Piñon Pine is a plant of the Four Corners states and is one of the plants I most strongly associate with the land and culture of the Southwest. Its rich green tones dot the landscape and contrast with the red soils of the Colorado Plateau to create one of the iconic Southwestern vistas. This slow growing conifer resides in lower more arid elevations from about 4,000 to 9,000 ft and may take 75-200 years or more to reach maturity. Its resin or pitch is a prized medicine and the nuts have been a staple of the region’s food since the earliest human settlements. This woodland habitat has seen significant losses over recent years at the hands of persistent drought, massive wild fires, and bark beetle outbreaks that have devastated vast acreages of Piñon Pines. Nevertheless, it remains at the center of culinary and herbal traditions wherever it grows. Piñon nuts have been found at nearly all ancestral Pueblo archaeological sites, later became a valuable commodity for Spanish colonists, and can be purchased from local harvesters from roadside pickup trucks today. Although good crops occur only every 6 or 7 years and 18 months are required for the nuts to develop, it is well worth the wait. This high caloric wild food has protein levels comparable to beef, all 20 amino acids (making it a complete protein), and can be eaten raw, roasted, or ground into flour. Needles, inner bark, and pitch are also collected for herbal preparations with the resinous pitch forming the foundation of one of the finest aromatic herbal oils. Trementina de Piñon, a local New Mexican herbal specialty, is prepared by warming fresh pitch and using as is or further processing into a salve. This famous remedy causes local inflammation to bring splinters to the surface for easier removal and is also a wonderful warming treatment for arthritis or otherwise sore muscles and joints. The soft citrus-like scent and warming effects of the resinous rub are enough to melt away tensions held in the heart, mind, and body. Spanish New Mexicans may also add some native Tobacco and salt and apply it topically for headaches. Pueblo natives used the pitch similarly but they often mixed it with tallow to draw out infections from wounds or simply chewed and swallowed a small piece to clear up head colds. Navajo burned the pitch to treat colds and also used it as glue for broken pots and to seal woven baskets or jugs. Hopi applied resin to the forehead to protect against sorcery. Many Southwestern tribes have used Piñon in these ways and also used needle tea or inner bark decoction as an expectorant, diaphoretic for fevers, and flu treatment. Some also used the seeds to make pudding or seed butter and used the resin in dye making. Piñon also provides aromatic firewood and makes lovely citrus scented incense.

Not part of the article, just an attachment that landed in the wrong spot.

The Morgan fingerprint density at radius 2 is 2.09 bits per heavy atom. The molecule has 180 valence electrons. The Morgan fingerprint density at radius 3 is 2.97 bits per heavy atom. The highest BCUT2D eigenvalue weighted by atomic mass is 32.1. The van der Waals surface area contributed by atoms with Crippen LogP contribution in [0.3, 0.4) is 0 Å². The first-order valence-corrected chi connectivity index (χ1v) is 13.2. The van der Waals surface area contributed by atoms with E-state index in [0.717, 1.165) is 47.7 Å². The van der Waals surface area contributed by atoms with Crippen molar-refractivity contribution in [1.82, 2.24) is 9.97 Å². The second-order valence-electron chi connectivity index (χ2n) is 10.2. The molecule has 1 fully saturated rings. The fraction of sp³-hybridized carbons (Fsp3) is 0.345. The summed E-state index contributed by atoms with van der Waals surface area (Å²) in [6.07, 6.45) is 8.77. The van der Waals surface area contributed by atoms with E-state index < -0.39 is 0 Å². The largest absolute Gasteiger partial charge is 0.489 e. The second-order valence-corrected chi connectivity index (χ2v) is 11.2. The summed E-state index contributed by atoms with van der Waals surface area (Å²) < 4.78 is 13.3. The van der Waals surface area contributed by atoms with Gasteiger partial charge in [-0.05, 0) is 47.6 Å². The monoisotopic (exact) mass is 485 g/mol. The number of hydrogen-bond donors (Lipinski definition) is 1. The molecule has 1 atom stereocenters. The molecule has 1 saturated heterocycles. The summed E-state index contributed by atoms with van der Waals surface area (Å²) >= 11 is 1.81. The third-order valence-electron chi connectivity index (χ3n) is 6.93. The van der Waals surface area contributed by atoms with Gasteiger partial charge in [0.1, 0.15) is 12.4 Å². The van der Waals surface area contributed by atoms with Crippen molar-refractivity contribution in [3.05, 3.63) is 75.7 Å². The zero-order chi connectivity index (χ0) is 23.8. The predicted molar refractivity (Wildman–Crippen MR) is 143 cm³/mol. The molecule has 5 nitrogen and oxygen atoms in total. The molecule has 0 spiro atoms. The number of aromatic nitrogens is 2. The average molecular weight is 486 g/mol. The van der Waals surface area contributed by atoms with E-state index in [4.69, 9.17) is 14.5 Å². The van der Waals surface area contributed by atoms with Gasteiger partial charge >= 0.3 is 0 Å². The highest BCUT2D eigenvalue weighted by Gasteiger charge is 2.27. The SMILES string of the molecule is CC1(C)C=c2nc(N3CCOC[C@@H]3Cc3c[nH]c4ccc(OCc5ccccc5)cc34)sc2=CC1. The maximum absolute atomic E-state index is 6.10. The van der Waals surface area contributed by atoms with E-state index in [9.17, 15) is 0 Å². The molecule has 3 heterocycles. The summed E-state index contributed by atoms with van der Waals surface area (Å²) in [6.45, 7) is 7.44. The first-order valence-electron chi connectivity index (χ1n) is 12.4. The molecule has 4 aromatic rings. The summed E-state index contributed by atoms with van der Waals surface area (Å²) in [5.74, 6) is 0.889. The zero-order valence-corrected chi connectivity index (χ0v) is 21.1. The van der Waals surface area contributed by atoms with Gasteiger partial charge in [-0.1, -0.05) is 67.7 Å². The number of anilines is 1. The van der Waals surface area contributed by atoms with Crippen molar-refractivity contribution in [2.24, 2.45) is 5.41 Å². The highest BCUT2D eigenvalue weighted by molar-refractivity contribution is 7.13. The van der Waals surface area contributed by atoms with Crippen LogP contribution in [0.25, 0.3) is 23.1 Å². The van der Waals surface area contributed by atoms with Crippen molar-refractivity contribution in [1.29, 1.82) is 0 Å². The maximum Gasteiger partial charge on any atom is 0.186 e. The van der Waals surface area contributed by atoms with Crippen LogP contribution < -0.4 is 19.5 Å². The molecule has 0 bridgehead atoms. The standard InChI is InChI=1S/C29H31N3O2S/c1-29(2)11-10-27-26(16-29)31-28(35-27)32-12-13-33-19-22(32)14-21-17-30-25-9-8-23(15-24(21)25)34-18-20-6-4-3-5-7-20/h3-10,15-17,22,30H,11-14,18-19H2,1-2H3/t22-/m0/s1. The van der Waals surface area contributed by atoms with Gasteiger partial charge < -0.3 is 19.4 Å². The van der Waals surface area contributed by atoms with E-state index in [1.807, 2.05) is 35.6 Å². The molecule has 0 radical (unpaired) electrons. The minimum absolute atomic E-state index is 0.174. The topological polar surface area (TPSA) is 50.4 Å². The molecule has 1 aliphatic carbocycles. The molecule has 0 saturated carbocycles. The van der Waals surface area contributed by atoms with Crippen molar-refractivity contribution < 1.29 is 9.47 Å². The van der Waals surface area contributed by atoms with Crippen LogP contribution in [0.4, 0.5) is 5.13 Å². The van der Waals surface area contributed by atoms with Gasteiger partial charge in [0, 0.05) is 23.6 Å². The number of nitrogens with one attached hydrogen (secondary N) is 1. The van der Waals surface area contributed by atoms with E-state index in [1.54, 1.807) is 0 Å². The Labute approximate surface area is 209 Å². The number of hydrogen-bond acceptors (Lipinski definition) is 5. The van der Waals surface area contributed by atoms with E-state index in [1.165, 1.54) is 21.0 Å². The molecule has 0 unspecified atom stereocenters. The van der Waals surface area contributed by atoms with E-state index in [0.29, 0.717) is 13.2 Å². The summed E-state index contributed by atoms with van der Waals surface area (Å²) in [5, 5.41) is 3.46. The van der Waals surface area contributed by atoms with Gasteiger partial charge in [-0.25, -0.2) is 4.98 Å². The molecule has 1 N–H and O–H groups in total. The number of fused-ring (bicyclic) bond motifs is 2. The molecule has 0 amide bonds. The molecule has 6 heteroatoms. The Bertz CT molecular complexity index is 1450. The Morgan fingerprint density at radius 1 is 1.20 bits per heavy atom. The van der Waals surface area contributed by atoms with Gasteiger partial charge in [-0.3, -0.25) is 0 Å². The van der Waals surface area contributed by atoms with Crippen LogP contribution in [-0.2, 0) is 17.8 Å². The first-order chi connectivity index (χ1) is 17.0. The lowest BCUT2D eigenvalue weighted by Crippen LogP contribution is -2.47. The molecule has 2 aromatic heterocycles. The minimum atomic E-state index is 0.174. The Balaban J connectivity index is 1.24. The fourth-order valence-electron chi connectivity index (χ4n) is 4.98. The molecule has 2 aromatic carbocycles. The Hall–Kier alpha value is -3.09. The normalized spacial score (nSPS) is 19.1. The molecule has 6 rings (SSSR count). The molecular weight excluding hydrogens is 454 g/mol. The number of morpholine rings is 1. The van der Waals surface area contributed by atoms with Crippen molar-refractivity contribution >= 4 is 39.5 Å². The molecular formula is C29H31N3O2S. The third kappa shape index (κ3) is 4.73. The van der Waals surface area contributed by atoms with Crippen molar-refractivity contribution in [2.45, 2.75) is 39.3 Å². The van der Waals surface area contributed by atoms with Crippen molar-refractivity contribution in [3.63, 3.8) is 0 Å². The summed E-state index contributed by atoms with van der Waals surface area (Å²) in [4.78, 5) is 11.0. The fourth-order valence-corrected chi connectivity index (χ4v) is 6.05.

Carolyn Dodson, A Guide to Plants of the Northern Chihuahua Desert, (Albuquerque, NM: University of New Mexico Press, 2012).
Charles Kane, Medicinal Plants of the American Southwest, (Lincoln Town Press, 2011).
Daniel E. Moerman, Native American Ethnobotany, (Portland, OR: Timber Press, 1998).
L. S. M. Curtain, Healing Herbs of the Upper Rio Grande, (Los Angeles, CA: Southwest Museum, 1965).
Michael Moore, Medicinal Plants of the Desert and Canyon West, (Santa Fe, NM: Museum of New Mexico Press, 1989).
Michael Moore, Los Remedios, (Santa Fe, NM: Museum of New Mexico Press, 1990). Michael Moore, Medicinal Plants of the Mountain West, (Santa Fe, NM: Museum of New Mexico Press, 2003).
William W. Dunmire and Gail D. Tierney, Wild Plants of the Pueblo Province, (Santa Fe, NM: Museum of New Mexico Press, 1995).
William W. Dunmire and Gail D. Tierney, Wild Plants and Native Peoples of the Four Corners, (Santa Fe, NM: Museum of New Mexico Press, 1997).
References Specific to Chaparral:
Frank J. Vasek, “Creosote bush: long-lived clones in the Mojave Desert,” American Journal of Botany 67 (1980): 246-255.
Joshua D. Lambert, Shengmin Sang, Ann Dougherty, Colby G. Caldwell, Ross O. Meyers, J. M. J. Favela-Hernandez, A. Garcia, E. Garza-Gonzalez, V. M. Rivas-Galindo, M. R. Camacho-Corona, “Antibacterial and antimycobacterial ligans and flavonoids from Larrea tridentata,” Phytotherapy Research 26 (2012): 1957-1960.
Richard Felger and Mary Beck Moser, People of the Desert and Sea: Ethnobotany of The Seri Indians, (Tucson, AZ: University of Arizona Press, 1985).
Severine Van Slambrouck, Amber L. Daniels, Carla J. Hooton, Steven L. Brock, Aaron R. Jenkins, Marcia A. Ogasawara, Joann M. Baker, Glen Adkins, Eerik M. Elias, Vincent J. Agustin, Sarah R. Constantine, Michael J. Pullin, Scott T. Shors, Alexander Korkienko, Wim F. A. Steelant, “Effects of crude aqueous medicinal plant extracts on growth and invasion of breast cancer cells,” Oncology Reports 17 (2007): 1487-1492.
Shakilur Rahman, Rizwan Ahmed Ansari, Hasibur Rehman, Suhel Parvez, Sheikh Raisuddin, “Nordihydroguaiaretic acid from creosote bush (Larrea tridentate) mitigates 12-O-Tetradecanoylphorbol-13-Acetate-induced inflammatory and oxidative stress responses of tumor promotion cascade in mouse skin,” Evidence-Based Complementary and Alternative Medicine 2011 (2011): 10 pages.